11 February 1898, Kgosi Galeshewe (pictured) sentenced to ten years gaol for his part in the 1896 uprising.
11 February 1900, 3000 women and children lowered into the Kimberley and De Beers Mines to escape the shelling of the Boer Long Tom gun.
(Pictured is the sign inviting women and children to go down the mines, as well as a group waiting to go down into the De Beers Mine.)
TERRIBLE SCENES AT THE MINES
Winifred Heberden’s Siege diary 11 and 12 February 1900:
Feb 11th. I spent a busy morning packing up clothing and odds and ends for our trek to Beaconsfield. News came through that Mr Rhodes had had a wire from Lord Roberts saying that he would be in in about four (a few?) days. This wire was handed round at the club.
After lunch the big ambulance waggon drawn by 10 mules rolled up to the door for us. Our luggage was packed in underneath, and we ourselves tucked in on the upper part of the waggon, nicely sheltered from the burning sun by the canvas cover overhead; the party consisting of four women, one old man, three children, and a servant. Jack, and one of the ambulance men as outriders.
We left very gladly, in spite of the croak of some foolish woman, who said: ‘Oh, how unlucky to go in the ambulance!’ I turned and scolded her, till she retired to her room.
It was delightful to get to a house where the children could play about instead of living in a cellar or a Smoking Room.
Bell-men were sent round Kimberley in the afternoon with a notice saying that women and children might go down the mines; and if they took food for 24 hours it would be supplied to them afterwards for nothing.
A gentleman came and tried to persuade us to go down the mine, and said that private information had come in to say that more big guns were to play on Kimberley to-morrow.
This, I knew, could hardly be true, as the Boers are known to have only four big guns altogether. One was blown up in Natal, and it was not likely that they would take the rest away from places where they were actively necessary. So we laughed at the wet blanket and stayed where we were.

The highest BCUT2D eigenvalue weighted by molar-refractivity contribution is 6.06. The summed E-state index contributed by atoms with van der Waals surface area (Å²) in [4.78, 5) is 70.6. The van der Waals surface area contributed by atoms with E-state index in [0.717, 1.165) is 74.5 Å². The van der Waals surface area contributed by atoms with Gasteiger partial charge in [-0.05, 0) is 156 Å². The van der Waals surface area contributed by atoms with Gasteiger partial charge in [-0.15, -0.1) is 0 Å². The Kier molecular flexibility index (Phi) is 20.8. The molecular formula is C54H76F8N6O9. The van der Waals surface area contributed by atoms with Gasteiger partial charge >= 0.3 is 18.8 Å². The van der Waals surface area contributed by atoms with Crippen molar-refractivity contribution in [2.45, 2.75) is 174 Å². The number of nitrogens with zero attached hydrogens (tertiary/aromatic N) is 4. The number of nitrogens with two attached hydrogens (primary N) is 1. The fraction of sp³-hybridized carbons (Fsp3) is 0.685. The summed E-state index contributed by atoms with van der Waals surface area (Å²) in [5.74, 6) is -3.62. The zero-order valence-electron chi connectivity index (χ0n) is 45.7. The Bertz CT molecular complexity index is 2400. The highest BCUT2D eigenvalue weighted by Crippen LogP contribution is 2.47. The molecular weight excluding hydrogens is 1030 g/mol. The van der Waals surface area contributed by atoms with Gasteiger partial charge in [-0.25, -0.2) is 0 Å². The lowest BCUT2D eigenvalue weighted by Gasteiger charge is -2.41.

Feb 12th. Major Elliott told Jack that there were terrible scenes at the mouths of De Beers and Kimberley Mines all last night. People were frantic to get down by midnight, for they were certain that as the Boers had stopped shooting on Sunday, they would begin again as soon as Sunday was over.
Only six people could go into the Cage to descend at a time and as there were hundreds of people waiting, one can imagine how awful it was. They were not allowed to take down their luggage or blankets. These were put down afterwards, and it took till 4 a.m. to get the people down first before their belongings could follow.
Shelling began to-day during breakfast. Several times the big gun turned its muzzle towards the Sanatorium. We watched where the shell pitched, after waiting for the gong which was beaten on the Conning Tower of the Sanatorium to warn people that whenever they saw the smoke of the big gun to quickly take cover before the shell reached its point. A bugle and hooter did the same service in Kimberley.
Suddenly the whirr of the 100 lb shell sounded terribly near, and Jack shouted ‘Lie down’! So we fell under the shoulder of some big boulders nearby, and down came the shell within 50 yards of us! The stones and smaller pieces rattled around us and fell on the iron roof of the house. This, though not quite as near to us as that last Wednesday in the shop by the hotel, is quite the most risky moment we have had, and must have been an overshot at the Sanatorium.
After this, we were not quite so bold, and when the gun seemed to be turning our way again, we went about 200 yards further down Beaconsfield, and sat on the verandah of the Magistrate’s house.
There has been no newspaper to-day. A leading article last Saturday spoke strongly against the unfairness of Military Secrecy in belittling our troubles here, and, so it said, they did not even mention that we are being bombarded with a 6-inch gun – seems to have been the cause of the suppression of the paper.